Nowitzki is the ultimate Game 7 performer.

He knows nothing but the thrill of victory in the winner-takes-all series finales. Nowitzki is 4-0 in Game 7 action throughout his career, and his numbers in those games border on ridiculous.

You think joining a trio of Hall of Famers – Elgin Baylor, Bob Pettit and Hakeem Olajuwon – in the exclusive career 25-point, 10-rebound club is impressive? Nowitzki has averaged 28 points and 14.8 rebounds in Game 7s, with all of that experience coming between 2003 and ’06.

How silly is it that the big German was stereotyped as a “soft Euro” until he led the Mavs on a 2011 championship march without a series going seven games?

Dirk registered a points-rebound double-double in each of his four swings at a Game 7. The only other active players with four such Game 7 double-doubles in their career are Kevin Garnett and Tim Duncan.

Nowitzki has three 30-10 Game 7 lines. He’s the only guy who can make that claim in the basketball-reference.com database, which dates to 1986. The only two-timers in that time span: LeBron James and Karl Malone.

Nowitzki put up a 31-point, 11-rebound line in his first Game 7, when the Mavs avoided going from up 3-0 to out by beating the Portland Trail Blazers in the 2003 West first round. He had 30 and 19 in a Game 7 win over the Sacramento Kings the next series. His least impressive Game 7 line – 14 points and 14 rebounds – came in a 40-point rout of the Houston Rockets in the 2005 first round, the most lopsided Game 7 in NBA history.

Then there was that classic overtime duel against Duncan in the 2006 West semifinals, the only time the Spurs have been knocked out on their home floor in a Game 7.

Duncan blew up for 41 points and 15 rebounds. Nowitzki had 37 points and 15 rebounds. Dirk’s driving and-1 forced the game into overtime, and the Mavs prevailed.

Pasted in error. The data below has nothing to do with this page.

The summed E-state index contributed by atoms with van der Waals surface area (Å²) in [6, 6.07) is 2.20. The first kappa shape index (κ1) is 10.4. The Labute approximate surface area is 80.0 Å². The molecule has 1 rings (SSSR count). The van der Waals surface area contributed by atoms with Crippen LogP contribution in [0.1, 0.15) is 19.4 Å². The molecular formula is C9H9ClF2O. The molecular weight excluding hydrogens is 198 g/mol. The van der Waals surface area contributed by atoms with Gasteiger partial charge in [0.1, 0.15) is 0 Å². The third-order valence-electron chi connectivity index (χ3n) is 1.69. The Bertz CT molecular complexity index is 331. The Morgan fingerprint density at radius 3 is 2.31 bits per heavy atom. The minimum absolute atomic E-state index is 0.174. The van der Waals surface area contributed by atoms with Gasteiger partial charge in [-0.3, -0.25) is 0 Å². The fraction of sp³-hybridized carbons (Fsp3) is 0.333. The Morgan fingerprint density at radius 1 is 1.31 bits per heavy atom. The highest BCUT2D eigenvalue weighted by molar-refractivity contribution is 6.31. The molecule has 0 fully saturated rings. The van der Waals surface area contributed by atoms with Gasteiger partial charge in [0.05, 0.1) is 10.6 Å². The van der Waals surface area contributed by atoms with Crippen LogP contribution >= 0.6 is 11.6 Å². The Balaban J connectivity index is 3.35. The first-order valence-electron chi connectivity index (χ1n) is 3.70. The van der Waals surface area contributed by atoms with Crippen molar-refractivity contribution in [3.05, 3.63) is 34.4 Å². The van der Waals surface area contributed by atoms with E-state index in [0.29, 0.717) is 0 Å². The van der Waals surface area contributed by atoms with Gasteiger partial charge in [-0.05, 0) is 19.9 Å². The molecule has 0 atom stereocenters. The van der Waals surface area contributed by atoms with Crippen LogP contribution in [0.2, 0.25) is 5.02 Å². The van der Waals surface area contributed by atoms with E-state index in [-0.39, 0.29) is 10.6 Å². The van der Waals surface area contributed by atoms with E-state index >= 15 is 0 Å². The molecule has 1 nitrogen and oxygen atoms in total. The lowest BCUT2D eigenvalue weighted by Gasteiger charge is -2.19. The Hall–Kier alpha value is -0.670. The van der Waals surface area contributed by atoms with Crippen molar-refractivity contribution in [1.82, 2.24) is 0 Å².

“It’s going to be a game of runs and you’ve just got to weather the storm sometimes,” Nowitzki said when asked how that Game 7 experience in San Antonio might help him prepare his teammates for this massive challenge. “That game, we were up 20. Next thing you know, [Manu] Ginobili makes a 3 and we were down 3 in the last minute. You’ve just got to play every possession.

“In the playoffs, that’s what you focus on. In a Game 7, you don’t want to think ahead. You don’t want to think about your next shot. You just worry about your next possession. You play this possession as hard as you can. … You got to stay in the moment.”

Take it from a guy who has risen to those moments as well as anyone in NBA history.
Shawn MarionJerome Miron/USA TODAY SportsShawn Marion's defensive versatility has been on full display in this series against the Spurs.
DALLAS -- This might be the last night that Shawn Marion wears a Dallas Mavericks uniform.

Not that he’s sentimental about the situation entering the must-win Game 6 against the San Antonio Spurs.

“I’m not looking at that right now,” said Marion, whose five-year contract expires this summer. “We’ll talk about that when it’s done.”

Regardless of when it ends, Marion’s tenure with the Mavs is worth celebrating.

When he arrived in Dallas in the summer of 2009, many considered him a former star on the decline, as he was coming off brief, unsatisfying stints in Miami and Toronto following his glory days in Phoenix. “The Matrix,” a four-time All-Star whose scoring average soared as high as 21.8 points per game with the Suns one season, redefined himself as a great role player in Dallas.